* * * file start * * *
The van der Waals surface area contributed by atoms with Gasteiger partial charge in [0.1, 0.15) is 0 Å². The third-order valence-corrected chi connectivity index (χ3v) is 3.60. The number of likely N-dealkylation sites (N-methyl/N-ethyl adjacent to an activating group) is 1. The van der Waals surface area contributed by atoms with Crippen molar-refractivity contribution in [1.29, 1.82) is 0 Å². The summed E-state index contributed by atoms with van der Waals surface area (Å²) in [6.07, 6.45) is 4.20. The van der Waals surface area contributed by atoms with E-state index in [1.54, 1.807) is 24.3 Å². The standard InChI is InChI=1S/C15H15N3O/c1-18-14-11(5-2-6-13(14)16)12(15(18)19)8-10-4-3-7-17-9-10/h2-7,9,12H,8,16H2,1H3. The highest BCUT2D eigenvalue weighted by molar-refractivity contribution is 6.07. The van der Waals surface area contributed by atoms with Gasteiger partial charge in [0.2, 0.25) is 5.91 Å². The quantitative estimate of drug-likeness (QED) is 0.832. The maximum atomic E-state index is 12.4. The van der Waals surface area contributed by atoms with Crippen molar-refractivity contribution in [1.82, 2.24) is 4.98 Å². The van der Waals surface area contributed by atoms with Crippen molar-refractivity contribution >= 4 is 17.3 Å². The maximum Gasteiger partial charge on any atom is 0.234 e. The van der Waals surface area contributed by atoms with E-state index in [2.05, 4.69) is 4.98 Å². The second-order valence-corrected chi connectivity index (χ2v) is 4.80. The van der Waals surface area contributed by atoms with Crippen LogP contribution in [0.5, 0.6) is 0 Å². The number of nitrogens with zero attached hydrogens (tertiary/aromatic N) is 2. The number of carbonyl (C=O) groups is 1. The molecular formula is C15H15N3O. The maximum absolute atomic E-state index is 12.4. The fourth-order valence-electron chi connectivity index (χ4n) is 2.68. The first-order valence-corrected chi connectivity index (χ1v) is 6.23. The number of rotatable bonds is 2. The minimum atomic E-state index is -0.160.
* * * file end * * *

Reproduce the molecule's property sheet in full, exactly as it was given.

The van der Waals surface area contributed by atoms with Gasteiger partial charge in [0.1, 0.15) is 0 Å². The third-order valence-corrected chi connectivity index (χ3v) is 3.60. The number of likely N-dealkylation sites (N-methyl/N-ethyl adjacent to an activating group) is 1. The van der Waals surface area contributed by atoms with Crippen molar-refractivity contribution in [1.29, 1.82) is 0 Å². The summed E-state index contributed by atoms with van der Waals surface area (Å²) in [6.07, 6.45) is 4.20. The van der Waals surface area contributed by atoms with E-state index in [1.54, 1.807) is 24.3 Å². The standard InChI is InChI=1S/C15H15N3O/c1-18-14-11(5-2-6-13(14)16)12(15(18)19)8-10-4-3-7-17-9-10/h2-7,9,12H,8,16H2,1H3. The highest BCUT2D eigenvalue weighted by molar-refractivity contribution is 6.07. The van der Waals surface area contributed by atoms with Gasteiger partial charge in [0.2, 0.25) is 5.91 Å². The quantitative estimate of drug-likeness (QED) is 0.832. The maximum atomic E-state index is 12.4. The van der Waals surface area contributed by atoms with Crippen molar-refractivity contribution in [1.82, 2.24) is 4.98 Å². The van der Waals surface area contributed by atoms with Crippen molar-refractivity contribution >= 4 is 17.3 Å². The maximum Gasteiger partial charge on any atom is 0.234 e. The van der Waals surface area contributed by atoms with E-state index in [2.05, 4.69) is 4.98 Å². The second-order valence-corrected chi connectivity index (χ2v) is 4.80. The van der Waals surface area contributed by atoms with Crippen LogP contribution in [0.5, 0.6) is 0 Å². The number of nitrogens with zero attached hydrogens (tertiary/aromatic N) is 2. The number of carbonyl (C=O) groups is 1. The molecular formula is C15H15N3O. The maximum absolute atomic E-state index is 12.4. The fourth-order valence-electron chi connectivity index (χ4n) is 2.68. The first-order valence-corrected chi connectivity index (χ1v) is 6.23. The number of rotatable bonds is 2. The minimum atomic E-state index is -0.160.